ERCP

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ERCP, or Endoscopic Retrograde Cholangio Pancreatography, is a procedure that uses both an endoscopy and fluoroscopy to help detect and diagnose certain problems affecting the GI tract.

The ERCP procedure is commonly performed if the bile ducts in the pancreas are blocked by:

  • Tumors
  • Gallstones
  • Scarring
  • Other conditions causing the ducts to narrow

How to Prepare for the Procedure

Please avoid drinking or eating anything four to six hour before the procedure. Also, please inform us of any allergies you may have or medications you are currently taking so we can determine if any adjustments need to be made.

What to Expect During the Procedure

We will use a sedative to help you relax during your procedure. In some instances, a local anesthetic will be sprayed into the back of your throat to reduce discomfort as the endoscope is passed through your throat.

The procedure is relatively pain-free, but you may experience some bloating as air is being passed through the tube to help advance the scope.

Once the tube reaches the duodenum, a small tube called a cannula, is passed through the endoscope to inject a dye backwards into the pancreatic duct. We will then take X-rays to see how the dye outlines the ducts and where/if any blockages are occurring. These images will assist your doctor in accurate diagnosis and treatment planning.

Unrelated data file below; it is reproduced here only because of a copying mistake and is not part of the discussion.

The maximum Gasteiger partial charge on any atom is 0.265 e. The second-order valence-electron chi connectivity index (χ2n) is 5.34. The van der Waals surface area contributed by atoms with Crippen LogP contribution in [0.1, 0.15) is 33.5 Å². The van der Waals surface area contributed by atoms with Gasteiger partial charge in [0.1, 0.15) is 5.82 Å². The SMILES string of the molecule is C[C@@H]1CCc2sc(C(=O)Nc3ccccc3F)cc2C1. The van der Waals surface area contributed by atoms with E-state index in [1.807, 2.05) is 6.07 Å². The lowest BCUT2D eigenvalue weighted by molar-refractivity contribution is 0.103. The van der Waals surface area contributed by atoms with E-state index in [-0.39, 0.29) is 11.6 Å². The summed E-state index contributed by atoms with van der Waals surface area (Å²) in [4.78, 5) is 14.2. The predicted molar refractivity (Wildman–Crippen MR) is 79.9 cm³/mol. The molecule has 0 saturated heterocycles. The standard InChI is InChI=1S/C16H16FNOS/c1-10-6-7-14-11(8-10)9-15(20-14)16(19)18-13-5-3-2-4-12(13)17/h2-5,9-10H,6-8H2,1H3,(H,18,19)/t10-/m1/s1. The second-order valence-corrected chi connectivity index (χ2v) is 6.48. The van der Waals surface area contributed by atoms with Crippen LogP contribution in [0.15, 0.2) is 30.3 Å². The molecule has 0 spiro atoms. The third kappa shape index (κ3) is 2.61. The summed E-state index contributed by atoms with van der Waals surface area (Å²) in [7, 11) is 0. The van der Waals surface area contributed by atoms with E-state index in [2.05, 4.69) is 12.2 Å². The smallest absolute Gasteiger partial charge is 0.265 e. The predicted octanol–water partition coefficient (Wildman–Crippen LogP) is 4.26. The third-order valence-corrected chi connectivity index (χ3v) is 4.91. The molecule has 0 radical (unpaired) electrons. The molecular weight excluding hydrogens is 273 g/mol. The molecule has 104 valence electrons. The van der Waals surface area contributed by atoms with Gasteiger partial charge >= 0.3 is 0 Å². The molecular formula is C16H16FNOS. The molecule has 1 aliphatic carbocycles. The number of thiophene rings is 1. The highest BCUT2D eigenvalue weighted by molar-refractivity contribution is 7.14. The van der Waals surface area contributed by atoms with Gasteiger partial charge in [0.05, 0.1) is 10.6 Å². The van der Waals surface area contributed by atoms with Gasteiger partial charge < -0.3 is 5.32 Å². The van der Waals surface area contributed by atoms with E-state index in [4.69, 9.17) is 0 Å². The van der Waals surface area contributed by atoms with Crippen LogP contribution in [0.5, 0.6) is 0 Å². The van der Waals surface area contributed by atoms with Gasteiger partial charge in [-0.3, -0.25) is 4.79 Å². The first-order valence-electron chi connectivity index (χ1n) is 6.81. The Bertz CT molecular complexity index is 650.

In some instances, we may be able to treat certain problems through ERCP, like removing a stone that is blocking the pancreatic duct.

What to Expect After the Procedure

Until your sedative wears off, you will remain under observation. In some cases, hospitalization may be necessary. Please have someone available to drive you home as you should avoid driving for 24 hours. Follow your doctor’s instructions as to when you are able to eat and drink fluids again. It usually will be within a few hours after the procedure.

Patients likely will experience bloating and cramping for a few hours following their appointment due to the air that was pushed through the endoscope. You may experience brief changes in your bowel habits, but if you notice black tarry stools or blood in your stools, please contact us. You should also call our office if you experience severe abdominal cramping, vomiting, dizziness and/or a fever of a 100 degrees or higher.